The main event was Georges St. Pierre Vs. Jon Fitch for St. Pierre's welterweight title. GSP is pretty much a fight promoters dream. Well-rounded skillwise (or as commentator Mike Goldberg redundantly states, an "athletically gifted athlete"). Attractive. Respectful. And, from his training to self-promotion, GSP seems to take every aspect of the game seriously. No slouch himself, Fitch is less-assuming, a more road tested fighter, long shucked onto prelims, racking up eight consecutive wins ensuring that he had to be noticed. This is a tough, tough, fight. The first round is nearly all GSP, hitting Fitch with a neck-snapping right hand after Fitch throws a lazy leg kick, then smashing him on the mat. This five rounder shows why GSP is deserving of being a title holder, pulling off a technically assured victory on the feet and on the mat. On the other hand, Fitch shows why he deserved a shot with his respectable resiliency and refusal to go away.

The DVD

Picture: The fight card is presented in Anamorphic Widescreen. The past few years UFC has really done a nice job with their quality standards. The transfer reflects this with a decent image in all details, color, contrast, sharpness, with no severe technical faults. Rest assured, the five shades of the hematoma under Fitch's left eye are there in all their gruesome glory.

Sound: The event has two basic 2.0 Stereo tracks, one in English the other in Spanish. In the first moments of the intro the audio is a tad out of sync (really its just for 10-15 seconds). A minor detail, probably from the original broadcast and left uncorrected. Otherwise, it is your standard bag, crisp and as responsive as it needs to be with no extra fuss.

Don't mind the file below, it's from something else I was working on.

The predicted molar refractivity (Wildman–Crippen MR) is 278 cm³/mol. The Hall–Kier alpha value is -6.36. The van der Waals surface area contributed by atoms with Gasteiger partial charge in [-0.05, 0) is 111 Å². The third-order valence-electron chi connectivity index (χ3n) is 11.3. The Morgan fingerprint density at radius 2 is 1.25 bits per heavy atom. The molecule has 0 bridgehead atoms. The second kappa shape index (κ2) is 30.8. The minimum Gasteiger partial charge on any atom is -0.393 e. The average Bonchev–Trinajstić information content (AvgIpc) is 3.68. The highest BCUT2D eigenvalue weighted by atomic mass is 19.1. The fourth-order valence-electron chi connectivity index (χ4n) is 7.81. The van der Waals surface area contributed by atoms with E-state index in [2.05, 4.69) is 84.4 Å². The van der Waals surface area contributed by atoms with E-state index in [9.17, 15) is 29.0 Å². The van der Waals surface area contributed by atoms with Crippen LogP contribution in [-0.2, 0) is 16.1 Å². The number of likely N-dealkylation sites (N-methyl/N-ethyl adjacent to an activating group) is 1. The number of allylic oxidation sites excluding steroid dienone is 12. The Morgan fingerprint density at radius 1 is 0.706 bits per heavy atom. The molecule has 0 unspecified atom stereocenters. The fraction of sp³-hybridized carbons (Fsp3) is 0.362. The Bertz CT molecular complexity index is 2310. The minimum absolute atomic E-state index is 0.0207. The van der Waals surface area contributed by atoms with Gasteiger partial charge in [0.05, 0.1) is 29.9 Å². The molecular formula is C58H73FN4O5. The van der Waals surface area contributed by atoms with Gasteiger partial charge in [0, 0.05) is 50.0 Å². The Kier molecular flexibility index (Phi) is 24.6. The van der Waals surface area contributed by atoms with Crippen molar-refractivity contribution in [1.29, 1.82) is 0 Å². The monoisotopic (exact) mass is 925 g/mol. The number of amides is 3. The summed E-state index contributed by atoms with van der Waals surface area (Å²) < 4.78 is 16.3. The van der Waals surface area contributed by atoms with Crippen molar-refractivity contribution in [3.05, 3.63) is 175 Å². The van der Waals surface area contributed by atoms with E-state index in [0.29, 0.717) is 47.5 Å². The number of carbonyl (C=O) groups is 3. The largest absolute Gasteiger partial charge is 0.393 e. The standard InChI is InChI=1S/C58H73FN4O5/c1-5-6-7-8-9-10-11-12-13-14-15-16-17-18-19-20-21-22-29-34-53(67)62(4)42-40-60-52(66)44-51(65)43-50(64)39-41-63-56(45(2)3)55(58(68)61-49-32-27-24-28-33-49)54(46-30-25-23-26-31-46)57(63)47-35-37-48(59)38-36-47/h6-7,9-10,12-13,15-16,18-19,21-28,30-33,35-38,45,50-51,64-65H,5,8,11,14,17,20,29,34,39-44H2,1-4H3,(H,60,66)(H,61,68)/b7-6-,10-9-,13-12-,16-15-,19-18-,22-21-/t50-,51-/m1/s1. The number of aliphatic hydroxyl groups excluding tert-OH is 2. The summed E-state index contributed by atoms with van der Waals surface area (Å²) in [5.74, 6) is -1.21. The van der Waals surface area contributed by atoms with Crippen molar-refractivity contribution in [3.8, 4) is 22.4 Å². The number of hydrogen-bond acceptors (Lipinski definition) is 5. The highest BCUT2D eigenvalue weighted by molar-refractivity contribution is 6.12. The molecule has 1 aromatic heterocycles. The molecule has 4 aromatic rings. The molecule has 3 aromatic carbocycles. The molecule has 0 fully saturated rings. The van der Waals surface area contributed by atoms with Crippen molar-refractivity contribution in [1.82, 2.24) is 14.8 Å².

Extras: A second disc of extras includes the Spike tv Countdown show (39:14), Weigh-in footage (14:37), Behind the Scenes Featurette (44:17), and UFC.com features (41:08). Out of the three UFC events I've reviewed this month, which share the same event specific features, this was by far the best. The Behind the Scenes footage goes the extra mile, not only following GSP and Fitch, but the last twenty minutes or so gives a nice little overview of GSP's entire title-challenging career. Likewise, the .com features are just a tad longer and more thorough via giving those often unhealed prelim'ers some interview time.

Conclusion: This is a very solid card. The matches display a good round of technique, from the intelligence+muscle of the ground game, to the reflex+accuracy of striking. You get fresher faces, those still trying to make a mark, established contenders, and a great champion. The presentation is fine and the extras are informative, digging into personality and strategy of those involved in the fight game. Get it.